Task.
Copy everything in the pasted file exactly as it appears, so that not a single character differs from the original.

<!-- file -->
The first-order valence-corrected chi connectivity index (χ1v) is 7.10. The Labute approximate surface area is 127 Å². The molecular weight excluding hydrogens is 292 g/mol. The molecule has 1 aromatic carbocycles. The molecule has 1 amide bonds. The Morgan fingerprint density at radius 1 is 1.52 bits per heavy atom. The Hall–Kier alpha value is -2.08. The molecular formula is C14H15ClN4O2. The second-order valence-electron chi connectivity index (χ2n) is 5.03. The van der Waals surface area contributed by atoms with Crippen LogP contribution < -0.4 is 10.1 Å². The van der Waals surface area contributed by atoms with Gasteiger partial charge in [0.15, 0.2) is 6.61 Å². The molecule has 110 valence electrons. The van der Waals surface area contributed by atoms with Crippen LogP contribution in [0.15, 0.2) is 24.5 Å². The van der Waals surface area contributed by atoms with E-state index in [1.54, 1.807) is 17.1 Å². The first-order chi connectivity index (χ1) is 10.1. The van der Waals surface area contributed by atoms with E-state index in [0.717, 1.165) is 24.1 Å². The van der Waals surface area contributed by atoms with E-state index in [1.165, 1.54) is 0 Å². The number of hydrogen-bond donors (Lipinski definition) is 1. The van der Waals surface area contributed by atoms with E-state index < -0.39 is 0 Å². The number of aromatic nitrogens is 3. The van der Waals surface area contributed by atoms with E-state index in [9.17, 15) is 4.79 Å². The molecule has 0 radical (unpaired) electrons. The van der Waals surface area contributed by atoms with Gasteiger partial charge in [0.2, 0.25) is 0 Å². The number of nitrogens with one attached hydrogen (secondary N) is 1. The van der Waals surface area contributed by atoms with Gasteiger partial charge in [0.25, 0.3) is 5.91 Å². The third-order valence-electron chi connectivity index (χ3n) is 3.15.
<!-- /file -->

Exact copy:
The first-order valence-corrected chi connectivity index (χ1v) is 7.10. The Labute approximate surface area is 127 Å². The molecular weight excluding hydrogens is 292 g/mol. The molecule has 1 aromatic carbocycles. The molecule has 1 amide bonds. The Morgan fingerprint density at radius 1 is 1.52 bits per heavy atom. The Hall–Kier alpha value is -2.08. The molecular formula is C14H15ClN4O2. The second-order valence-electron chi connectivity index (χ2n) is 5.03. The van der Waals surface area contributed by atoms with Crippen LogP contribution < -0.4 is 10.1 Å². The van der Waals surface area contributed by atoms with Gasteiger partial charge in [0.15, 0.2) is 6.61 Å². The molecule has 110 valence electrons. The van der Waals surface area contributed by atoms with Crippen LogP contribution in [0.15, 0.2) is 24.5 Å². The van der Waals surface area contributed by atoms with E-state index in [1.54, 1.807) is 17.1 Å². The first-order chi connectivity index (χ1) is 10.1. The van der Waals surface area contributed by atoms with E-state index in [0.717, 1.165) is 24.1 Å². The van der Waals surface area contributed by atoms with E-state index in [1.165, 1.54) is 0 Å². The number of hydrogen-bond donors (Lipinski definition) is 1. The van der Waals surface area contributed by atoms with E-state index < -0.39 is 0 Å². The number of aromatic nitrogens is 3. The van der Waals surface area contributed by atoms with E-state index in [9.17, 15) is 4.79 Å². The molecule has 0 radical (unpaired) electrons. The van der Waals surface area contributed by atoms with Gasteiger partial charge in [0.2, 0.25) is 0 Å². The number of nitrogens with one attached hydrogen (secondary N) is 1. The van der Waals surface area contributed by atoms with Gasteiger partial charge in [0.25, 0.3) is 5.91 Å². The third-order valence-electron chi connectivity index (χ3n) is 3.15.